By Erin Petit (@erinopetit)
If I had a dollar for every time someone said, “I’m in communications because I don’t like math,” I would no longer have to work in communications. No one likes math. Not communicators, not readers, not consumers, not anyone.
And yet, our entire industry (or at least, if done ideally) is grounded in research – research that may involve math. Today, Dr. Heather Shoenberger visited our class to talk Big Data. Big Data sound pretty intimidating, but Dr. Shoenberger led us through a few exercises and examples to help us get a grip on using Big Data in our careers.
Big Data, surprise surprise, are more than just coding. Big Data provide a variety of different resources, but in the case of communications, they help organizations and brands pull together large datasets and use them to understand consumers.
That being said, there is no denying that coding has totally changed the way that we are able to use technology. Moreover, did you know that it is now possible to run software tests to ensure that the coding for electronic products is safe and secure?
IEC 61508 Compliance for instance is widely accepted as the international standard for functional safety. You can learn more about the importance of carrying out software tests when coding here: https://www.parasoft.com/solutions/compliance/iec-61508/.
It is therefore interesting to think about what the future might hold for the relationship between coding and Big Data. For example, in the case of social media, brands might be interested in who their fans are following on Twitter.
Imagine you are a researcher for Nike. Are Nike consumers retweeting Chrissy Teigen, a fan favorite of the #SOJCssm class? Would it be beneficial for Nike to form a relationship with Teigen, who has a large influence on consumers? Making these inferences and analyses requires researching Big Data.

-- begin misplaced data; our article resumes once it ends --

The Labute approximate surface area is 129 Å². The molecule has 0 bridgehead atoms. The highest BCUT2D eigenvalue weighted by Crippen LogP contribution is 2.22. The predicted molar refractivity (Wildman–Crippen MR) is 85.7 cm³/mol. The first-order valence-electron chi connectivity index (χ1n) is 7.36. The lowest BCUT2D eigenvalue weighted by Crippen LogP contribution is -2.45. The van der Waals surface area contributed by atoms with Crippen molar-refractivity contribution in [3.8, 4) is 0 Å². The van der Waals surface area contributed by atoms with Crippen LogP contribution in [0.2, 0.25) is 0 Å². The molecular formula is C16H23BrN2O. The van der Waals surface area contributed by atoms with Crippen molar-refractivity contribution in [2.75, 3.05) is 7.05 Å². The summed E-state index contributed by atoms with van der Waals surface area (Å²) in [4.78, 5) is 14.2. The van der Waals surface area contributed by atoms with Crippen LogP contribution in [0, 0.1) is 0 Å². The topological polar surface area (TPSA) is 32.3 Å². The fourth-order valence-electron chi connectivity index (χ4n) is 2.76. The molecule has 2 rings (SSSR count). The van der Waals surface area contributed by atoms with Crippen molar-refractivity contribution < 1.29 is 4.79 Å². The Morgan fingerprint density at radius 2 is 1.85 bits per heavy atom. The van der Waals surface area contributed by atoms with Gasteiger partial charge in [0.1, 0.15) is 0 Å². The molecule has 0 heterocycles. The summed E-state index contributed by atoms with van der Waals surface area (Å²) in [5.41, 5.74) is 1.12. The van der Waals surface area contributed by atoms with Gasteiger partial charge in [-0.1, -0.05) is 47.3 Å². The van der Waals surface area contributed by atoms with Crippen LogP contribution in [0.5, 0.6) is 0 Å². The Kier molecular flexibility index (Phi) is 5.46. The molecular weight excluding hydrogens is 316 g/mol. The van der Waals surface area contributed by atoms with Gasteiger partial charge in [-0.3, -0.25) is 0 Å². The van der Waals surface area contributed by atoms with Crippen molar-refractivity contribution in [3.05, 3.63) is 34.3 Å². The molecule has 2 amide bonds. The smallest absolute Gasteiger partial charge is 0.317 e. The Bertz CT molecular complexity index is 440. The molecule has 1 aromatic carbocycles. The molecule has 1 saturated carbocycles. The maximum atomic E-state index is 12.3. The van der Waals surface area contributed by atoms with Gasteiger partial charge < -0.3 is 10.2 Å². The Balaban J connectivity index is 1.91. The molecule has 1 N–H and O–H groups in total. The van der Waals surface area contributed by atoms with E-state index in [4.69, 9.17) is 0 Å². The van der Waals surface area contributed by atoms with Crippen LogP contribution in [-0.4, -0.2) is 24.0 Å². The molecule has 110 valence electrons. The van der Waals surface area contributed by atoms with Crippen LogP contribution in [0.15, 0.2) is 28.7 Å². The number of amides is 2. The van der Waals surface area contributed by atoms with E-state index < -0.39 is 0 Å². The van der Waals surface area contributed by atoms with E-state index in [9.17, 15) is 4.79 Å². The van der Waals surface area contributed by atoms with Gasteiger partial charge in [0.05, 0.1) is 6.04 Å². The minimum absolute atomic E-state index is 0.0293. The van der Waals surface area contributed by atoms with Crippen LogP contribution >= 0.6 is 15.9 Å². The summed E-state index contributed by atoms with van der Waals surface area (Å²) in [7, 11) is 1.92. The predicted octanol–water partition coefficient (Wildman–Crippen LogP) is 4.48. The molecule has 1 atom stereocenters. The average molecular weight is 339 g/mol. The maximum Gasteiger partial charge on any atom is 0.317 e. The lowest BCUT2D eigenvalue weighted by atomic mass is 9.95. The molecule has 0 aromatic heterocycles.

You can also think about it in the form of regressions, which we learned today are similar to equations. As the researcher, you can infer that different variables may have a single outcome. For instance:
Sponsored Twitter posts + Chrissy Teigen’s implicit sell of Nike product = A consumer purchasing the Nike product
Don’t let that plus sign and equal sign fool you. This is simple math! You don’t need a calculator or compass to figure this out, just your brain and communications expertise.
As the researcher, you decide whether or not this makes sense. Maybe it won’t. Maybe Nike would have better luck partnering with a renowned athlete. Maybe Teigen, who often uses her Twitter as a platform to talk about social issues, would have better luck partnering with an organization dedicated to humanitarian efforts.
Writing this article, I even did a little research and deducting. Chrissy Teigen was a hot topic in class today, so including her in my blog post might encourage people to read it.
Variable 1: Mention of Chrissy Teigen
Nike has and always will have a cult-like following at the University of Oregon, so including it in my blog post might help readers connect with the post.
Variable 2: Mention of Nike
Because my desirable outcome is getting high levels of readership and engagement on my post, it might behoove me to include these two variables in my blog post, thus:
Mention of Chrissy Teigen + Mention of Nike = High levels of readership and engagement
Consider yourself math’d.